8. I want autism to be included in local strategic needs assessments so that person centred local health, care and support services, based on good information about local needs, is available for people with autism. 9. I want staff in health and social care services to understand that I have autism and how this affects me. 10. I want to know that my family can get help and support when they need it. 11. I want services and commissioners to understand how my autism affects me differently through my life. I want to be supported through big life changes such as transition from school, getting older or when a person close to me dies.

12. I want people to recognise my autism and adapt the support they give me if I have additional needs such as a mental health problem, a learning disability or if I sometimes communicate through behaviours which others may find challenging.

13. If I break the law, I want the criminal justice system to think about autism and to know how to work well with other services. Developing my skills and independence and working to the best of my ability 14. I want the same opportunities as everyone else to enhance my skills, to be empowered by services and to be as independent as possible. 15. I want support to get a job and support from my employer to help me keep it.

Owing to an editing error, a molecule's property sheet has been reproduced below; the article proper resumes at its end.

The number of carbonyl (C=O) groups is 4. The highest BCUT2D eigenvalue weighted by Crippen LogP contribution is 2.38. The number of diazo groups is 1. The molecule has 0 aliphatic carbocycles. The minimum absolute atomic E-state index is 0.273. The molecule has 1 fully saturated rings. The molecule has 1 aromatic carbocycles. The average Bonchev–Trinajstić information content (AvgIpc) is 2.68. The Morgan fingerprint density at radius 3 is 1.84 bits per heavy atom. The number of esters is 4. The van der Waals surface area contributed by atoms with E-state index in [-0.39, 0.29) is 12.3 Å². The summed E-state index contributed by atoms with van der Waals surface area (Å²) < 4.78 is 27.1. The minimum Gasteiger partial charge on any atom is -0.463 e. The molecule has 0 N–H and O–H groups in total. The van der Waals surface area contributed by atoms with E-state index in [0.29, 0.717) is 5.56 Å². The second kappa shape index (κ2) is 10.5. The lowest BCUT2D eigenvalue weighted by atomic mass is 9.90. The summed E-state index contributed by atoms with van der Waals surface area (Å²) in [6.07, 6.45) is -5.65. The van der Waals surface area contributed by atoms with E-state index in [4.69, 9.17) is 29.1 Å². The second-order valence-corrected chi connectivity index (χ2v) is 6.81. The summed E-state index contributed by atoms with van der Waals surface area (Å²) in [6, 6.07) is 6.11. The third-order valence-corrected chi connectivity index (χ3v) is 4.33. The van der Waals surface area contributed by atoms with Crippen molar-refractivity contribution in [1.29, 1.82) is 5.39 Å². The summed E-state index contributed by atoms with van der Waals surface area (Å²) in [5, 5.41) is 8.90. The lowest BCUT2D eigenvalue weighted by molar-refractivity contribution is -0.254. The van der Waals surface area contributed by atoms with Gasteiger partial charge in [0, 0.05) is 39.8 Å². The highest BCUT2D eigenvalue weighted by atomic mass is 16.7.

8 Think Autism – Fulfilling and Rewarding Lives, the strategy for adults with autism in England: an update 2. How we will check progress 2.1 Appendix D summarises the actions we will take to help the local implementation of the adult autism strategy.

The cross-Government Autism Programme Board, chaired by Norman Lamb MP the Minister of State for Care and Support, has played an important role since 2010 in overseeing progress on the strategy and it will continue to do so. We will also continue to operate transparently ensuring that all papers from the Programme Board are publicly available on the website.

2.2 Later in 2014/15, we will be advertising for new members to join the Board to take us into this next phase. [Action 2] The Board will receive regular reports on progress against the actions in Appendix D and will hold those responsible for Action to account for delivering these commitments. We will publish a summary of progress against these actions by August 2015 [Action 3] 2.3 Locally, we intend to continue to run the Local area self-evaluation exercise and to make public the responses. As set out later in this document, we will look at ways to strengthen the way this information is brought together with other sources and made available for local people and autism groups to enable them to hold their local areas to account on their reports of progress.

2.4 The Autism Act requires us to review the Autism Strategy periodically and we propose that the next review of the strategy should take place within the next 5 years. It is central to the strategy that all actions, nationally and locally, should be taken forward in a co-productive way that involves and engages people with autism and their families and carers as partners, respecting the insight and expertise that their experience and lives bring.